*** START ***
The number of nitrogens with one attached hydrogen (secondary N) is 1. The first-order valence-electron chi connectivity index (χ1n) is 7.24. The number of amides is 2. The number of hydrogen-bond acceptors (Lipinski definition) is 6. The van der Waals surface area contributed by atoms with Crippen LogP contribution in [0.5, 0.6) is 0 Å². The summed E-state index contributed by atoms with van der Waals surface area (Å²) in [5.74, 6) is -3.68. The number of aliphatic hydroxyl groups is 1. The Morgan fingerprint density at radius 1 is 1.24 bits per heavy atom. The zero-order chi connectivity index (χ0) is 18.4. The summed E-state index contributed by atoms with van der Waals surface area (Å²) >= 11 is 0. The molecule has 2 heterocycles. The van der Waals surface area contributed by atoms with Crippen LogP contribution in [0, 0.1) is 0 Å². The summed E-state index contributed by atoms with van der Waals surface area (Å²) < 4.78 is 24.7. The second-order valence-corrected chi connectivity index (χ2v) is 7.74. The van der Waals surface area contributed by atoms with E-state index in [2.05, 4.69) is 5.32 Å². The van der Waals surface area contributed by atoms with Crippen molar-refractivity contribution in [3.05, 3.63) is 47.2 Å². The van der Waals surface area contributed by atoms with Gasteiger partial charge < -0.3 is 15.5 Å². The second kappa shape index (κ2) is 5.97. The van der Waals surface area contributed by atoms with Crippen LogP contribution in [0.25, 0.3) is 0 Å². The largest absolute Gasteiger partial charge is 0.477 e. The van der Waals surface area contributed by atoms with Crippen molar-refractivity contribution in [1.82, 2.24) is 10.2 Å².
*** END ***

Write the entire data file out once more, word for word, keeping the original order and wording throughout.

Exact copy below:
The number of nitrogens with one attached hydrogen (secondary N) is 1. The first-order valence-electron chi connectivity index (χ1n) is 7.24. The number of amides is 2. The number of hydrogen-bond acceptors (Lipinski definition) is 6. The van der Waals surface area contributed by atoms with Crippen LogP contribution in [0.5, 0.6) is 0 Å². The summed E-state index contributed by atoms with van der Waals surface area (Å²) in [5.74, 6) is -3.68. The number of aliphatic hydroxyl groups is 1. The Morgan fingerprint density at radius 1 is 1.24 bits per heavy atom. The zero-order chi connectivity index (χ0) is 18.4. The summed E-state index contributed by atoms with van der Waals surface area (Å²) >= 11 is 0. The molecule has 2 heterocycles. The van der Waals surface area contributed by atoms with Crippen LogP contribution in [0, 0.1) is 0 Å². The summed E-state index contributed by atoms with van der Waals surface area (Å²) < 4.78 is 24.7. The second-order valence-corrected chi connectivity index (χ2v) is 7.74. The van der Waals surface area contributed by atoms with E-state index in [2.05, 4.69) is 5.32 Å². The van der Waals surface area contributed by atoms with Crippen molar-refractivity contribution in [3.05, 3.63) is 47.2 Å². The van der Waals surface area contributed by atoms with Gasteiger partial charge < -0.3 is 15.5 Å². The second kappa shape index (κ2) is 5.97. The van der Waals surface area contributed by atoms with Crippen LogP contribution in [0.25, 0.3) is 0 Å². The largest absolute Gasteiger partial charge is 0.477 e. The van der Waals surface area contributed by atoms with Crippen molar-refractivity contribution in [1.82, 2.24) is 10.2 Å².